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I am new to MELTS and am trying to model viscosity variations in a 'wet' granitic magma. I am using the MS Excel based GUI for Rhyolite MELTS. I cannot find a tab in the results which shows the computed viscosity after equilibration. Could anyone tell me what I am doing wrong?
Dear Anna,

Negative values of end-members is normal and not a matter of concern. You should only be concerned if the quantity of some actual element were negative. Let's look at why you get negative end-members so you can understand my answer. The pyroxene components are:

diopside                CaMgSi2O6
clinoenstatite        Mg2Si2O6
hedenbergite        Ca(Fe2+)Si2O6
alumino-buffonite  Ca(Ti0.5Mg0.5)(AlSi)O6
buffonite              Ca(Ti0.5Mg0.5)(Si(Fe3+))O6
essenite               CaFe3+SiAlO6
jadeite                 NaAlSi2O6

So, for starters, consider how to make the perfectly legal and legitimate pyroxene ferrosilite, (Fe2+)2Si2O6. It isn't one of the end-members, but you can make it by a linear combination of them: ferrosilite = clinoenstatite + 2 hedenbergite – 2 diopside. So that means, in normalized percent terms, ferrosilite is

diopside clinoenstatit  hedenbergite alumino-buffo     buffonite      essenite       jadeite
    -200              100               200                   0                0                0               0

In general, any low-Ca, high-Fe2+ pyroxene is going to have negative diopside (geometrically, this happens if it plots below the diagonal from enstatite to hedenbergite in the pyroxene quadrilateral and so is outside the enstatite-hedenbergite-diopside triangle).

For the non-quadrilateral components, you will note that Al-Bf has Al and Ti. Bf has Fe3+ and Ti. Ess has Al and Fe3+. By linear combinations of these three, you can make whatever amount of Al, Ti, and Fe3+ you need. But the abundances of the end-members may well be negative. Consider a pyroxene that contains tetrahedral Al but is free of either Ti or Fe3+. To make that, you have to have positive Al-Bf and Ess and negative Bf (to cancel out the Ti and Fe3+ that come along with the Al in Al-Bf and Ess).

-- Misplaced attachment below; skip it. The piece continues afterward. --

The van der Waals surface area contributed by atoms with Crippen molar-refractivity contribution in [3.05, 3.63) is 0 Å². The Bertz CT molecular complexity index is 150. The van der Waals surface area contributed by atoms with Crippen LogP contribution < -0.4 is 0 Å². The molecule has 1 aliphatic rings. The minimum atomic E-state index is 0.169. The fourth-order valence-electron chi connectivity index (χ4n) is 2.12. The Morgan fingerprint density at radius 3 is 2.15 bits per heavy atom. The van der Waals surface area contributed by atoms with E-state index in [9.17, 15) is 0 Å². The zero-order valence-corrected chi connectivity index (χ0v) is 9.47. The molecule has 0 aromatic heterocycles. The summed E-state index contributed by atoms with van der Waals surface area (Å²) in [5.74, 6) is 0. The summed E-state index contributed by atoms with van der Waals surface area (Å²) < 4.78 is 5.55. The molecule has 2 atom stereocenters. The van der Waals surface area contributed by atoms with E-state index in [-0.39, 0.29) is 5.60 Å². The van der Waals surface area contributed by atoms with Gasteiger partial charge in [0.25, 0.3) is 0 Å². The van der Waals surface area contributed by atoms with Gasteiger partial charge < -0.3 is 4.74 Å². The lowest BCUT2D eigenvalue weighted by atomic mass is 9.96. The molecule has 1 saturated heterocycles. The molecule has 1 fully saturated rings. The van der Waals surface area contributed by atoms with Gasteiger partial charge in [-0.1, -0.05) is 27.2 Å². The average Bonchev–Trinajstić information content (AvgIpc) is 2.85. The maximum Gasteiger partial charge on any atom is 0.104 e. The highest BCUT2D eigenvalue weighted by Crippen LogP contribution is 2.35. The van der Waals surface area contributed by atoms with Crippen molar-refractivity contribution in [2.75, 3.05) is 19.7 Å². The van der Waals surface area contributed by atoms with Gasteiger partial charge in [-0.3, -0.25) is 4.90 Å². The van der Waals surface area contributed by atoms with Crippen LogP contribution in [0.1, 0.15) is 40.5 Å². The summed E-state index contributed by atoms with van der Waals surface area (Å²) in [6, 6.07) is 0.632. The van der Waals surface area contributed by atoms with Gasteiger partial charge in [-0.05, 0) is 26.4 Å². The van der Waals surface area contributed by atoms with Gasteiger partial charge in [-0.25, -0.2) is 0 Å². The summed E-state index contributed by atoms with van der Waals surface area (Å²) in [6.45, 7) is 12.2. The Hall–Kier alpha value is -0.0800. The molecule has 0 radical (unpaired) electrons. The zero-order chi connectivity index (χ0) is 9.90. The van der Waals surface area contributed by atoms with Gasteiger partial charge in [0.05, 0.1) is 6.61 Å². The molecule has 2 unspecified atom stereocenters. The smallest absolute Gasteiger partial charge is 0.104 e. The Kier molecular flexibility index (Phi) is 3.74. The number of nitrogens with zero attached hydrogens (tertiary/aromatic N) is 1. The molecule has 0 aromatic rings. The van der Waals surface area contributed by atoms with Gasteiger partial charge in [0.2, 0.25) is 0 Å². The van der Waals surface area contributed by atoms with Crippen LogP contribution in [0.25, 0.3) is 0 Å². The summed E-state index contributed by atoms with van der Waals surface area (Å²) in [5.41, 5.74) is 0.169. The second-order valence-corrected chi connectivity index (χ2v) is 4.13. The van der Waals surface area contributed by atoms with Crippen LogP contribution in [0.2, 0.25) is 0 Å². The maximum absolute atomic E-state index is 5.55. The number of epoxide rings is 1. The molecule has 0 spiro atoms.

Hope that helps!

-- Paul
Greetings colleagues!

I know it's a lot massages from me on the forum last weeks.
I've read the topic about nagative poroptions of end memebers in spinel that is published here a time ago, but I observe the large values of negative propotions and it's confusing.
What is the right way to interpretate this data?

Title: osyb9

T = 1205,00 (C)  P = 9,000 (kbars)  log(10) f O2 = -7,58  delta HM = -4,92  NNO = -0,07  QFM = 0,00  COH = 1,83  IW = 4,11

Constraint Flags: fO2 path = QFM 

Liquid           mass = 27,95 (gm)  density = 3,09 (gm/cc)  viscosity = 1,49 (log 10 poise)     (analysis in wt %)
       G = -388332,13 (J)  H = -280978,92 (J)  S = 72,63 (J/K)  V = 9,05 (cc)  Cp = 38,42 (J/K) 
        SiO2   TiO2  Al2O3  Fe2O3  Cr2O3    FeO    MnO    MgO    NiO    CoO    CaO   Na2O    K2O   P2O5    H2O    CO2    SO3 Cl2O-1  F2O-1
       41,29   5,16  13,04   2,97   0,00  23,16   1,04   3,10   0,00   0,00   7,64   2,61   0,00   0,00   0,00   0,00   0,00   0,00   0,00

clinopyroxene    mass = 30,84 (gm)  density = 3,39 (gm/cc)     (analysis in mole %)
                 cpx Na0,06Ca0,63Fe''0,41Mg0,61Fe'''0,12Ti0,05Al0,41Si1,72O6
                 G = -463007,38 (J)  H = -356018,61 (J)  S = 72,38 (J/K)  V = 9,09 (cc)  Cp = 35,52 (J/K)